Malware is malicious software designed specifically to disrupt, damage, or gain unauthorized access to your devices. Among the malware family, you will find trojans, viruses, worms, spyware, and more.
Any operating system whether that is Windows, Mac, Linux, Android, iOS or other, is targeted by malicious actors in some way through malware. It is crucial for anyone using a digital device in daily life to protect themselves against malware, even if that device is not connected to the internet since malware can be transmitted through Bluetooth, USB or other methods.
If you get malware on your device, you could also be infecting the devices of friends and family.
The true risk of malware however lies in the fact that many will remain dormant within your devices without your knowledge. These software programs are specifically instructed to wait until you enter your password (keylogger), enter your bank account (banker trojan) or enter your crypto accounts. They can also be used when you aren't even using your device (botnet and mining trojan). And one of the worst types of malware is known as ransomware, in which case the malware will lock you out of your device and will ask for payment in order for it to be unlocked again.
Unfortunately this is only a short introduction about the various types of malware that are available, and as the digital world keeps on changing, new threats pop up every day.
Upgrade, update, and verify the firmware, software, and apps of all the devices that you use frequently, and the devices that connect to them. A common mistake is to only update the device you use most, but your home network security is only as strong as the weakest link. So make sure to also check your modems, routers, printers and IOT (Internet of Things) devices.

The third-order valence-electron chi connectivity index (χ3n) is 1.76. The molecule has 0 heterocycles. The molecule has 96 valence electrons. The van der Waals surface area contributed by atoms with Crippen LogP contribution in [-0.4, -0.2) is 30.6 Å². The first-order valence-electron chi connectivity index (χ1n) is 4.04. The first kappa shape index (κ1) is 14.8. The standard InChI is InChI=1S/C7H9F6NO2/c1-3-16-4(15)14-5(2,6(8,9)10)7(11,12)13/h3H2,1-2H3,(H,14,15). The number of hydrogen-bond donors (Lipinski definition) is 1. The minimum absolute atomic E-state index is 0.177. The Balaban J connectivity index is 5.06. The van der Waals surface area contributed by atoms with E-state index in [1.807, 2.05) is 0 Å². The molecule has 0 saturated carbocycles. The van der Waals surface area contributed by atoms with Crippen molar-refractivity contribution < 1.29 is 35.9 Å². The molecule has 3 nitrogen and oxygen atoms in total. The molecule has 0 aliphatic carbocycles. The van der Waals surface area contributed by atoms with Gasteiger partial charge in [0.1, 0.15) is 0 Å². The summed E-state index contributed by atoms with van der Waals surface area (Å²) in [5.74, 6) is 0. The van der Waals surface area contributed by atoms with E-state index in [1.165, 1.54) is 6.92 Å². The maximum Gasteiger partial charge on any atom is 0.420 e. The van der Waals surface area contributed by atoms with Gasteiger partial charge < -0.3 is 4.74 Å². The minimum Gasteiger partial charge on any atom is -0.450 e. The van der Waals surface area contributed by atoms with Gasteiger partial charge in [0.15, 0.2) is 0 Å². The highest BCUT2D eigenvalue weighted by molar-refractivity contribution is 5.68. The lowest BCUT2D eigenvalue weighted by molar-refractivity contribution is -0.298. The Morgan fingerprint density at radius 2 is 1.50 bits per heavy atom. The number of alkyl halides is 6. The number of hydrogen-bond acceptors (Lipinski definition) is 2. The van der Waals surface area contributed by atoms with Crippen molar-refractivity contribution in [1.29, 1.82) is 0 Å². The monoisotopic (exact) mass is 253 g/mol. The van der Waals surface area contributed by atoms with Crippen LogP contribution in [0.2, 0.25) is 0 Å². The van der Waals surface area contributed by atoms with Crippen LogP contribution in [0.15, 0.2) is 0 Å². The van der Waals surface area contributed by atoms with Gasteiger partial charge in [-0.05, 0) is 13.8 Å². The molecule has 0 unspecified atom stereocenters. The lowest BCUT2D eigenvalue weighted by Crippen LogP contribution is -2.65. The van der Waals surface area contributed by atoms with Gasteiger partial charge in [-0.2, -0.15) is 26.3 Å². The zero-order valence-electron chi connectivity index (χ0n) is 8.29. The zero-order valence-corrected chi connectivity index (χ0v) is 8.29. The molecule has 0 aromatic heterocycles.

Once everything is up-to-date, next is making sure that you have everything protected with a strong password. We recommend using a reputable password manager for this purpose, so that you have a unique and randomly generated password for each device and service that you make use of. Don’t forget your modem and Wifi network passwords during this process!
On your home network, make sure that your network settings are set up in such a way that each device is isolated from one another. For other tips about this, check out the below video:
Finally, once the basics are secured, make sure that you keep your security tight. This means checking the authenticity of any apps you download onto your devices or any links you decide to click. If you have family members or friends that regularly access your network, you may want to clarify this with them as well. Also mind who you give access to your devices, either physically or remotely through software like Teamviewer or AnyDesk.
Email is a very common way for malware to be distributed. To protect yourself against this type of malware distribution, we recommend the following steps:
- Always verify if the sender of the email is legitimate.
In particular the domain of the email address of the sender should be reviewed. Any minor difference can mean that you are being contacted by an impostor. For example, if you expect an automated email from Kraken it should have been sent from firstname.lastname@example.org, and not from email@example.com.
To ensure that you are always receiving emails from our verified address, we recommend using PGP encryption.
- Before clicking a link in an email, always check where it will direct you.